PM commits to 4% more UK land for nature and environment groups call for a National Nature Service to help with the green recovery.
The Government has committed to protecting 30 per cent of the UK’s land by 2030. Existing National Parks, Areas of Outstanding Natural Beauty and other protected areas already comprise approximately 26% of land in England. The Government has committed to an additional 4% – over 400,000 hectares – being protected to support the recovery of nature.
The announcement comes as the Prime Minister is set to sign the Leaders Pledge for Nature at a virtual United Nations event on 28 September, committing to put nature and biodiversity on a road to recovery by 2030. There has been a 68% decline in global wildlife populations since 1970 alone.
The Leaders Pledge for Nature commits world leaders to take ten urgent actions, including on sustainable food production, farming and fishing; ending the illegal wildlife trade and implementing nature-based solutions for climate change.
Meanwhile, with UK unemployment expected to reach high levels by the end of December due to Covid-19, a coalition of wildlife and environmental groups are calling for a National Nature Service. This would be an employment and training scheme for tens of thousands of jobseekers, particularly young people and those from underrepresented and disadvantaged groups, to be employed and trained in environmental projects designed to level up access to nature, address social and health inequalities and fast-track ecosystem restoration, helping to lock away carbon and tackle climate change.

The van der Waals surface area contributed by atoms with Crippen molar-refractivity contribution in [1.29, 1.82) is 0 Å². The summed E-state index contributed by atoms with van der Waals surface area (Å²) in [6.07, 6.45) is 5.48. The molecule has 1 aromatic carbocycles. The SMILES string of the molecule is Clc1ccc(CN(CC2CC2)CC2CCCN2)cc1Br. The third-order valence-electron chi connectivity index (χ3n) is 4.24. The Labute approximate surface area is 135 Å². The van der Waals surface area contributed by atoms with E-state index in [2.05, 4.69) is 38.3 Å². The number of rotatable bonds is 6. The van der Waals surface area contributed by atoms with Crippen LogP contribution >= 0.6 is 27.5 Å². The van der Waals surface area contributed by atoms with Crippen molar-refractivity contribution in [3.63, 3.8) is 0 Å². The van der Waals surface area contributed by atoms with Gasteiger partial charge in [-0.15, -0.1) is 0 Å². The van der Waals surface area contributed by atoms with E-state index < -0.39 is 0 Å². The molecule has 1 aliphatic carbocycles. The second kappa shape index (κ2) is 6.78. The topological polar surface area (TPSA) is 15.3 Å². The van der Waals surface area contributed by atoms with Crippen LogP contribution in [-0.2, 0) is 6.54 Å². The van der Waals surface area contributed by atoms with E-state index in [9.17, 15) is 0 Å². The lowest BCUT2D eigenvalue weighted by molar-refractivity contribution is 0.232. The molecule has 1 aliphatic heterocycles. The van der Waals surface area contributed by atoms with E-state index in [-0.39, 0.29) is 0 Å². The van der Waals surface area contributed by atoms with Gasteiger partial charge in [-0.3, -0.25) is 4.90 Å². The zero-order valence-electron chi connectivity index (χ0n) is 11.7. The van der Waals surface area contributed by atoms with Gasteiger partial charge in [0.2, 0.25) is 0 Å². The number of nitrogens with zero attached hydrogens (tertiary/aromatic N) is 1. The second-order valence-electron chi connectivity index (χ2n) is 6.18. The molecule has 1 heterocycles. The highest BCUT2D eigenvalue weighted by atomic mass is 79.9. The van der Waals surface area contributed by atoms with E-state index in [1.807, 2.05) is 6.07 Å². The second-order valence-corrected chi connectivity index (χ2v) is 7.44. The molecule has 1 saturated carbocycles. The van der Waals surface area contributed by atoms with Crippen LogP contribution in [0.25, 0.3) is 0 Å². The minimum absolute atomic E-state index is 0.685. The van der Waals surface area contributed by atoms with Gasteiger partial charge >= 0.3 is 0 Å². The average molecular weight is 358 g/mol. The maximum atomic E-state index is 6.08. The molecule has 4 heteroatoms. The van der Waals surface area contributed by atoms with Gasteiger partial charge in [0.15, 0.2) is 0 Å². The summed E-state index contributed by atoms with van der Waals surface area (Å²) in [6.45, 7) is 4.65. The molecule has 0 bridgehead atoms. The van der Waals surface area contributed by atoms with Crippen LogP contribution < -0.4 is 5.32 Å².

A letter to the Chancellor in June 2020, supported by Sustain and many of our members, demonstrated considerable cross sector support for the proposed National Nature Service, from environment charities, youth unions and diversity groups to businesses, local authorities and farmers.
28 Sep 2020
Climate change and nature
Climate change and nature: Sustain has taken a keen interest in the rapidly accumulating evidence about the effect of food and farming on climate change and nature, as scientific evidence emerges that our food system is a very significant contributor to greenhouse gas emissions and biodiversity loss.
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